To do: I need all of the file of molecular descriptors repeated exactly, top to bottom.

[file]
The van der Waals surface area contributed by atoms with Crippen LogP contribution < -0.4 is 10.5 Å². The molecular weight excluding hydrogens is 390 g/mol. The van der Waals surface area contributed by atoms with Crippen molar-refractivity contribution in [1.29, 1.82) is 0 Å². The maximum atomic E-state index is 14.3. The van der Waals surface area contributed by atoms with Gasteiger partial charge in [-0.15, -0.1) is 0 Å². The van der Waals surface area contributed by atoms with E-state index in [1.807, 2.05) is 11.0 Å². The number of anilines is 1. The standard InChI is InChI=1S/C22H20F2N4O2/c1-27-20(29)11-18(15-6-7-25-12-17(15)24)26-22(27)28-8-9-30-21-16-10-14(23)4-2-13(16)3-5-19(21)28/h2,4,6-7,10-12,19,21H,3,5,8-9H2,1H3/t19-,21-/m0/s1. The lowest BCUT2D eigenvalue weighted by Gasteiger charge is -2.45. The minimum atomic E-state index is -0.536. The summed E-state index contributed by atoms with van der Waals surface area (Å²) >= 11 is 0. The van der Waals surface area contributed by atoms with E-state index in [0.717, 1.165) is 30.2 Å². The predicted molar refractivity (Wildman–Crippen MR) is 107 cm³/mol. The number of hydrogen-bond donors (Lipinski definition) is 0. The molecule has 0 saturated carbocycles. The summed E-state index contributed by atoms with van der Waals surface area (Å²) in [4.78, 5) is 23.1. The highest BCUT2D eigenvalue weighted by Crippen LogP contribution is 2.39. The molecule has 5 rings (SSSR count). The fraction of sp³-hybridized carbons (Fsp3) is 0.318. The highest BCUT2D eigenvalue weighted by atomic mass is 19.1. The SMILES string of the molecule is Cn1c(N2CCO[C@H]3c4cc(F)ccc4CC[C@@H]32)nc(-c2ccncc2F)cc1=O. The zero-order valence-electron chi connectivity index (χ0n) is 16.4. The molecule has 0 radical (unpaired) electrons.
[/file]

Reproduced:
The van der Waals surface area contributed by atoms with Crippen LogP contribution < -0.4 is 10.5 Å². The molecular weight excluding hydrogens is 390 g/mol. The van der Waals surface area contributed by atoms with Crippen molar-refractivity contribution in [1.29, 1.82) is 0 Å². The maximum atomic E-state index is 14.3. The van der Waals surface area contributed by atoms with Gasteiger partial charge in [-0.15, -0.1) is 0 Å². The van der Waals surface area contributed by atoms with E-state index in [1.807, 2.05) is 11.0 Å². The number of anilines is 1. The standard InChI is InChI=1S/C22H20F2N4O2/c1-27-20(29)11-18(15-6-7-25-12-17(15)24)26-22(27)28-8-9-30-21-16-10-14(23)4-2-13(16)3-5-19(21)28/h2,4,6-7,10-12,19,21H,3,5,8-9H2,1H3/t19-,21-/m0/s1. The lowest BCUT2D eigenvalue weighted by Gasteiger charge is -2.45. The minimum atomic E-state index is -0.536. The summed E-state index contributed by atoms with van der Waals surface area (Å²) >= 11 is 0. The van der Waals surface area contributed by atoms with E-state index in [0.717, 1.165) is 30.2 Å². The predicted molar refractivity (Wildman–Crippen MR) is 107 cm³/mol. The number of hydrogen-bond donors (Lipinski definition) is 0. The molecule has 0 saturated carbocycles. The summed E-state index contributed by atoms with van der Waals surface area (Å²) in [4.78, 5) is 23.1. The highest BCUT2D eigenvalue weighted by Crippen LogP contribution is 2.39. The molecule has 5 rings (SSSR count). The fraction of sp³-hybridized carbons (Fsp3) is 0.318. The highest BCUT2D eigenvalue weighted by atomic mass is 19.1. The SMILES string of the molecule is Cn1c(N2CCO[C@H]3c4cc(F)ccc4CC[C@@H]32)nc(-c2ccncc2F)cc1=O. The zero-order valence-electron chi connectivity index (χ0n) is 16.4. The molecule has 0 radical (unpaired) electrons.